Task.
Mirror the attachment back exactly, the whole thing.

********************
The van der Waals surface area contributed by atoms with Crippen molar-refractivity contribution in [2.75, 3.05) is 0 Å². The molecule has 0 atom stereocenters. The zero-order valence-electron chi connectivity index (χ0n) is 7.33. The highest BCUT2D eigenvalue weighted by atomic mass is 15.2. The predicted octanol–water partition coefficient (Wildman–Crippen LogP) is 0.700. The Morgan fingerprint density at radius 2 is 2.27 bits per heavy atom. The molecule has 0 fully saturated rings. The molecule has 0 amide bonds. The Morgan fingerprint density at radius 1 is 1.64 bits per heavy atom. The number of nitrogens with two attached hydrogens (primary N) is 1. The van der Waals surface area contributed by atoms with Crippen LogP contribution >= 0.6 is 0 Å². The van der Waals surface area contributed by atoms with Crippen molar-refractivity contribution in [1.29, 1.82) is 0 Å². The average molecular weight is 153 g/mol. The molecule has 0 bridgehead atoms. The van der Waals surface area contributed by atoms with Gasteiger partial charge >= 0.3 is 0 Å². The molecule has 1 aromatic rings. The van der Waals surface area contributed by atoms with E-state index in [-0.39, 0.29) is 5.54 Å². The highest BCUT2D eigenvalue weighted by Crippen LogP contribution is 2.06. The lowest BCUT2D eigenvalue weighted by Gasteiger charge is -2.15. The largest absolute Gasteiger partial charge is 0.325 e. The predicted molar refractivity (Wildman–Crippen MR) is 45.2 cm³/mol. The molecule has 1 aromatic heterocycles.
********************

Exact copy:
The van der Waals surface area contributed by atoms with Crippen molar-refractivity contribution in [2.75, 3.05) is 0 Å². The molecule has 0 atom stereocenters. The zero-order valence-electron chi connectivity index (χ0n) is 7.33. The highest BCUT2D eigenvalue weighted by atomic mass is 15.2. The predicted octanol–water partition coefficient (Wildman–Crippen LogP) is 0.700. The Morgan fingerprint density at radius 2 is 2.27 bits per heavy atom. The molecule has 0 fully saturated rings. The molecule has 0 amide bonds. The Morgan fingerprint density at radius 1 is 1.64 bits per heavy atom. The number of nitrogens with two attached hydrogens (primary N) is 1. The van der Waals surface area contributed by atoms with Crippen LogP contribution >= 0.6 is 0 Å². The van der Waals surface area contributed by atoms with Crippen molar-refractivity contribution in [1.29, 1.82) is 0 Å². The average molecular weight is 153 g/mol. The molecule has 0 bridgehead atoms. The van der Waals surface area contributed by atoms with Gasteiger partial charge >= 0.3 is 0 Å². The molecule has 1 aromatic rings. The van der Waals surface area contributed by atoms with E-state index in [-0.39, 0.29) is 5.54 Å². The highest BCUT2D eigenvalue weighted by Crippen LogP contribution is 2.06. The lowest BCUT2D eigenvalue weighted by Gasteiger charge is -2.15. The largest absolute Gasteiger partial charge is 0.325 e. The predicted molar refractivity (Wildman–Crippen MR) is 45.2 cm³/mol. The molecule has 1 aromatic heterocycles.